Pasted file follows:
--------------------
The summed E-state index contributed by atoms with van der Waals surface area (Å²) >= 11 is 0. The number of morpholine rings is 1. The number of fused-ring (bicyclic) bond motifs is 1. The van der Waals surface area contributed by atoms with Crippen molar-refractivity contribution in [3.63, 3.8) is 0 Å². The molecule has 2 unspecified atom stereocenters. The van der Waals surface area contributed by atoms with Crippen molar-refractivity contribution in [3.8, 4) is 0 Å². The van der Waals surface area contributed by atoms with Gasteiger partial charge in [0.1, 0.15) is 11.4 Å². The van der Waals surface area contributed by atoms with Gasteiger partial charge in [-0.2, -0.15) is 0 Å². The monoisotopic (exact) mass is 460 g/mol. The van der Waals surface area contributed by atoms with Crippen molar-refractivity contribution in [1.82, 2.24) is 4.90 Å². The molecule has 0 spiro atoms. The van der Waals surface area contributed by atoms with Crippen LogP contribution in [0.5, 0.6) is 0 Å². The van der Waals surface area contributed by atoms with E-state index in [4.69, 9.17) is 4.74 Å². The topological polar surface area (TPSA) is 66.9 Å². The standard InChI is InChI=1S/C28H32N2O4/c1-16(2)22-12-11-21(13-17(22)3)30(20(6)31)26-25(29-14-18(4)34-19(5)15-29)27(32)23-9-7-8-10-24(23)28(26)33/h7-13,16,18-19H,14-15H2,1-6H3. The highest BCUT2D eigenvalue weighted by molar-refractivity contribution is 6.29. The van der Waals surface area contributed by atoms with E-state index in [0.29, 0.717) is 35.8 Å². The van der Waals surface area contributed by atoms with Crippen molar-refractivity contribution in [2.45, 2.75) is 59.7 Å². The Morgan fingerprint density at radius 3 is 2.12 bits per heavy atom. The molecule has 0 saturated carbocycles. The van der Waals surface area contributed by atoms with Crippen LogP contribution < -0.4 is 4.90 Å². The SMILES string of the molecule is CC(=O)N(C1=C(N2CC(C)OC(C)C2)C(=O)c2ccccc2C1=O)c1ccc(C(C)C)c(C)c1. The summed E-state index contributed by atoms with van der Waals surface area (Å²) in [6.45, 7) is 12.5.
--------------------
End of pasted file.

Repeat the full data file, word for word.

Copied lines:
The summed E-state index contributed by atoms with van der Waals surface area (Å²) >= 11 is 0. The number of morpholine rings is 1. The number of fused-ring (bicyclic) bond motifs is 1. The van der Waals surface area contributed by atoms with Crippen molar-refractivity contribution in [3.63, 3.8) is 0 Å². The molecule has 2 unspecified atom stereocenters. The van der Waals surface area contributed by atoms with Crippen molar-refractivity contribution in [3.8, 4) is 0 Å². The van der Waals surface area contributed by atoms with Gasteiger partial charge in [0.1, 0.15) is 11.4 Å². The van der Waals surface area contributed by atoms with Gasteiger partial charge in [-0.2, -0.15) is 0 Å². The monoisotopic (exact) mass is 460 g/mol. The van der Waals surface area contributed by atoms with Crippen molar-refractivity contribution in [1.82, 2.24) is 4.90 Å². The molecule has 0 spiro atoms. The van der Waals surface area contributed by atoms with Crippen LogP contribution in [0.5, 0.6) is 0 Å². The van der Waals surface area contributed by atoms with E-state index in [4.69, 9.17) is 4.74 Å². The topological polar surface area (TPSA) is 66.9 Å². The standard InChI is InChI=1S/C28H32N2O4/c1-16(2)22-12-11-21(13-17(22)3)30(20(6)31)26-25(29-14-18(4)34-19(5)15-29)27(32)23-9-7-8-10-24(23)28(26)33/h7-13,16,18-19H,14-15H2,1-6H3. The highest BCUT2D eigenvalue weighted by molar-refractivity contribution is 6.29. The van der Waals surface area contributed by atoms with E-state index in [0.29, 0.717) is 35.8 Å². The van der Waals surface area contributed by atoms with Crippen molar-refractivity contribution in [2.45, 2.75) is 59.7 Å². The Morgan fingerprint density at radius 3 is 2.12 bits per heavy atom. The molecule has 0 saturated carbocycles. The van der Waals surface area contributed by atoms with Crippen LogP contribution < -0.4 is 4.90 Å². The SMILES string of the molecule is CC(=O)N(C1=C(N2CC(C)OC(C)C2)C(=O)c2ccccc2C1=O)c1ccc(C(C)C)c(C)c1. The summed E-state index contributed by atoms with van der Waals surface area (Å²) in [6.45, 7) is 12.5.